If you wanted to evaluate the reliability of a critical thinking assessment, you might create a large set of items that all pertain to critical thinking and then randomly split the questions up into two sets, which would represent the parallel forms.
Inter-rater reliability might be employed when different judges are evaluating the degree to which art portfolios meet certain standards. Inter-rater reliability is especially useful when judgments can be considered relatively subjective.
Thus, the use of this type of reliability would probably be more likely when evaluating artwork as opposed to math problems. Validity refers to how well a test measures what it is purported to measure. Why is it necessary? While reliability is necessary, it alone is not sufficient. For a test to be reliable, it also needs to be valid. For example, if your scale is off by 5 lbs, it reads your weight every day with an excess of 5lbs.
The scale is reliable because it consistently reports the same weight every day, but it is not valid because it adds 5lbs to your true weight. It is not a valid measure of your weight. If a measure of art appreciation is created all of the items should be related to the different components and types of art. Researchers chose which type of instrument, or instruments, to use based on the research question. Examples are listed below:. Example usability problems include:.
Validity and reliability concerns discussed below will help alleviate usability issues. For now, we can identify five usability considerations:. It is best to use an existing instrument, one that has been developed and tested numerous times, such as can be found in the Mental Measurements Yearbook. We will turn to why next. Validity is the extent to which an instrument measures what it is supposed to measure and performs as it is designed to perform. As a process, validation involves collecting and analyzing data to assess the accuracy of an instrument.
There are numerous statistical tests and measures to assess the validity of quantitative instruments, which generally involves pilot testing. The remainder of this discussion focuses on external validity and content validity. External validity is the extent to which the results of a study can be generalized from a sample to a population. Establishing eternal validity for an instrument, then, follows directly from sampling.
Recall that a sample should be an accurate representation of a population, because the total population may not be available. An instrument that is externally valid helps obtain population generalizability, or the degree to which a sample represents the population. Content validity refers to the appropriateness of the content of an instrument. In other words, do the measures questions, observation logs, etc. This is particularly important with achievement tests. Consider that a test developer wants to maximize the validity of a unit test for 7th grade mathematics.
Your measure is both reliable and valid I bet you never thought of Robin Hood in those terms before. Another way we can think about the relationship between reliability and validity is shown in the figure below. Here, we set up a 2x2 table. The columns of the table indicate whether you are trying to measure the same or different concepts.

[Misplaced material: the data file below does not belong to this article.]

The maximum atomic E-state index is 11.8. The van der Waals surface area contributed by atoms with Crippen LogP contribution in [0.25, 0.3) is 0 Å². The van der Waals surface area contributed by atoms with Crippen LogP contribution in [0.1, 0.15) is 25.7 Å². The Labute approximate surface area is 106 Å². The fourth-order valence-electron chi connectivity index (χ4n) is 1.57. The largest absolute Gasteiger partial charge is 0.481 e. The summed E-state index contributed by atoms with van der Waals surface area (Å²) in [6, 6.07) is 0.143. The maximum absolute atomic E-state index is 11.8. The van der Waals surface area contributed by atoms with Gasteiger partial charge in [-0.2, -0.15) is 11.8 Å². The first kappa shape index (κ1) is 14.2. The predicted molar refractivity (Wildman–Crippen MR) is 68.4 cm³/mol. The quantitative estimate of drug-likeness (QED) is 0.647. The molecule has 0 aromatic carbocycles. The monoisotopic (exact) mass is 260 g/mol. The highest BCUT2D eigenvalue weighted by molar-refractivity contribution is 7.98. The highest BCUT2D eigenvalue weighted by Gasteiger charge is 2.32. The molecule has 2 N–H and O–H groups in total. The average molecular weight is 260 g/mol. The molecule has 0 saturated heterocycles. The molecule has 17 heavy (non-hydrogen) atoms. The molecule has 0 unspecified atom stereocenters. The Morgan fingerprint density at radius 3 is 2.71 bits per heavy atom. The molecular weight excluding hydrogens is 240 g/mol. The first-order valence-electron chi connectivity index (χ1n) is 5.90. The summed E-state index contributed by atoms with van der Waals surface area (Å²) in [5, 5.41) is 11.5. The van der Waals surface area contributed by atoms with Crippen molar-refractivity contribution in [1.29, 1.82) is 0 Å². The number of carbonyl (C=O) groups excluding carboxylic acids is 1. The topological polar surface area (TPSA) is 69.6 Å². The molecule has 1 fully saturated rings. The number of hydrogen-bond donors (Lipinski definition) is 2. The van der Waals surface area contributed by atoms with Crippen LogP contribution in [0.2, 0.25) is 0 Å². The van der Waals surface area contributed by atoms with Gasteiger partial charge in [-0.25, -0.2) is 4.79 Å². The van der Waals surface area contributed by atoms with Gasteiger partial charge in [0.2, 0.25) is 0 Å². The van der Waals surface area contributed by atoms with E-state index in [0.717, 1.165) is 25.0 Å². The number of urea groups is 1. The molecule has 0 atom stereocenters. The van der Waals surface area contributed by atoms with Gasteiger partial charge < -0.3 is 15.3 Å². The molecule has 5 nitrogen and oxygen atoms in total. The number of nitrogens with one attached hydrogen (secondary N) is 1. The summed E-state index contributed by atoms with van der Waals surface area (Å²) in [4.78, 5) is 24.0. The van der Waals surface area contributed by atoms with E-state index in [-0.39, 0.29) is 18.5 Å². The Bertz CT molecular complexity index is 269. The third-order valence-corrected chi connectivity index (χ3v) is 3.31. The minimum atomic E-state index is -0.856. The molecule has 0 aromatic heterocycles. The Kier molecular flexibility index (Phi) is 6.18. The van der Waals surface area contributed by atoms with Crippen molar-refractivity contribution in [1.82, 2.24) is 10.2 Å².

The rows show whether you are using the same or different methods of measurement. Imagine that we have two concepts we would like to measure, student verbal and math ability. Furthermore, imagine that we can measure each of these in two ways. Second, we can ask the student's classroom teacher to give us a rating of the student's ability based on their own classroom observation. The first cell on the upper left shows the comparison of the verbal written test score with the verbal written test score.
But how can we compare the same measure with itself? We could do this by estimating the reliability of the written test through a test-retest correlation, parallel forms, or an internal consistency measure See Types of Reliability. What we are estimating in this cell is the reliability of the measure.
The cell on the lower left shows a comparison of the verbal written measure with the verbal teacher observation rating. Because we are trying to measure the same concept, we are looking at convergent validity See Measurement Validity Types.
Reliability is a necessary ingredient for determining the overall validity of a scientific experiment and enhancing the strength of the results. Debate between social and pure scientists, concerning reliability, is robust and ongoing.
Internal validity - the instruments or procedures used in the research measured what they were supposed to measure. Example: As part of a stress experiment, people are shown photos of war atrocities. Example: As part of a stress experiment, people are shown photos of war atrocities.
Internal consistency reliability is a measure of reliability used to evaluate the degree to which different test items that probe the same construct produce similar results. Average inter-item correlation is a subtype of internal consistency reliability. Therefore, reliability, validity and triangulation, if they are relevant research concepts, particularly from a qualitative point of view, have to be redefined in order to reflect the multiple ways of establishing truth.
Reliability and validity seem to be synonymous, but they do not mean the same thing. They are actually different things, different terms when they are explained in a technical manner. These terms are often used on scholastic outputs such as thesis studies, term papers, research papers, and the likes. On one end is the situation where the concepts and methods of measurement are the same (reliability) and on the other is the situation where concepts and methods of measurement are different (very discriminant validity).